5 Exterior Home Design Trends That Are Being Phased Out

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Image Credit: Hunker in Partnership With Acme Real Estate

When most people think of "home design," thoughts of interior decor and kitchen appliances often come to mind. But what about exterior elements (aka the façade of your home)? Remember: Exterior designs play a major role in your home's curb appeal and, ultimately, the longevity of its appearance. That said, you may want to avoid antiquated styles — and invest in more current elements instead.

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Read on to discover home exterior trends that have phased out, according to design pros.

1. Vinyl Siding

For many years, vinyl siding was favored as "an easy way to avoid the intense maintenance of repainting wood siding," Nina Cooke John, architect and founder of Studio Cooke John, tells Hunker. However, "vinyl siding is getting phased out," she says, with more aesthetically pleasing alternatives taking its place. Examples include natural wood, shou sugi ban wood, and stone, all of which are low-maintenance, eco-friendly, and beautiful, shares Cooke John.

2. Generic Outdoor Spaces

Thanks to the COVID-19 pandemic, many of us have developed a heightened appreciation for the great outdoors. In turn, people are no longer approaching their home exteriors as an afterthought, says Linda Hayslett, designer and founder of LH.Designs. "Gone are the days of getting matching patio furnishings that are all brown wicker or white plastic lawn chairs," she tells Hunker. Instead, she says, "People are integrating their outdoor spaces with their homes to make it feel like an extension."

3. Single Color Exteriors

Single exterior paint colors are being replaced with eye-catching combinations of multiple shades. "We've noticed [that while many existing] homeowners don't take much risk with exterior design, new buyers absolutely adore the juxtaposition of colors," Jennie Berger and Gregory Kyler — residential developers, general contractors, and co-owners of Property People — tell Hunker. "Developers and designers are using a combination of dark and light colors to give [houses] more dimension and pop."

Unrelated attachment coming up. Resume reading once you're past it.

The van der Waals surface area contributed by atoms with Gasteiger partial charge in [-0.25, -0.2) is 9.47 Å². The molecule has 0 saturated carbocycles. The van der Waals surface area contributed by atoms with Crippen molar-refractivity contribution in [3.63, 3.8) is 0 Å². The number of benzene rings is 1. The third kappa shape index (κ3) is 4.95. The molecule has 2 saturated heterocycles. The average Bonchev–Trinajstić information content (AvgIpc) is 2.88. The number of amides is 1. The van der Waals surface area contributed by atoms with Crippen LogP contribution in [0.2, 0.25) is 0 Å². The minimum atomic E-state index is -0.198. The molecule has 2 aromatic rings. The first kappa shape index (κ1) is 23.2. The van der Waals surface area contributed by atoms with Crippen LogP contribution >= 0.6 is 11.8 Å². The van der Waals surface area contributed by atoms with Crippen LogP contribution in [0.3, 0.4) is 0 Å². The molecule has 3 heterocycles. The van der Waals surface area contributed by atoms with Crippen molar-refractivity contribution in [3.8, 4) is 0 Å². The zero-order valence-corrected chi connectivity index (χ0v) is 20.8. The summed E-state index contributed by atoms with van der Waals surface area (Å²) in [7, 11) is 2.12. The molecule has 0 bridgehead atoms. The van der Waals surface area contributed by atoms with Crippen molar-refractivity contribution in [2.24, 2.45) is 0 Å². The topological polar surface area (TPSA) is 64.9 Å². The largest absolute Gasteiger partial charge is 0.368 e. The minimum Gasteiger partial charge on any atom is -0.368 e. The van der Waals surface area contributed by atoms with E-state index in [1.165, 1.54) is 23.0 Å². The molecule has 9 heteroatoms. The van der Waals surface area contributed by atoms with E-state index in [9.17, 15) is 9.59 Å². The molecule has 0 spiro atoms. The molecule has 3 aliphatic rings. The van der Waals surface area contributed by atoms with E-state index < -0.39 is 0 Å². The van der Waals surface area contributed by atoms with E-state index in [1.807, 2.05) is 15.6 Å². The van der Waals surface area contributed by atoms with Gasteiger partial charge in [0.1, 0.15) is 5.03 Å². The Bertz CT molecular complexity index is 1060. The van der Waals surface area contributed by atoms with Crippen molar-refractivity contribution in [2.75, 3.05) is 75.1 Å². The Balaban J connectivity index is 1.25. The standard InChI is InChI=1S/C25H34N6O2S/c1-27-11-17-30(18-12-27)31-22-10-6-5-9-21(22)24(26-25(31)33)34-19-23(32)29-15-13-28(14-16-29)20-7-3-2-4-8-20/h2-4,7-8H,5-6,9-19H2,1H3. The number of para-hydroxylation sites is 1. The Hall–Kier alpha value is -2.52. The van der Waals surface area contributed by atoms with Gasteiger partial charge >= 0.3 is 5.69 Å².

4. Uniform Siding Material

Similarly, "people are straying away from uniform siding material because it's repetitive and predictable," Sergio Max Legon-Talamoni and Sonia-Lynn Abenojar, founders of La Union Studio — an architecture, interior, and design consultancy — tell Hunker. Instead, new and remodeled homes are boasting a tasteful mix of siding materials. Examples of materials being integrated include stone veneer (to break up large, uninterrupted facades) or wood and wood composite (for texture).

5. Lifeless Front Doors

Basic, plain front doors have (literally) left the building. According to Legon-Talamoni and Abenojar, examples of such doors include those with old hardware, minimal trim, or flat pattern-less surfaces. "Your front door is a gateway into your home. We feel it should signify importance, so why not give it some character? [Use] a vibrant paint color or unique wood stain to stand out in your neighborhood," they suggest.

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Kirsten Nunez is a journalist and author focusing on food, health, and DIY. In May 2014, she published a craft book, "Studs & Pearls: 30 Creative Projects for Customized Fashion." Her work has appeared on eHow, PopSugar, Shape, VegNews, and more. She lives in Beacon, New York.

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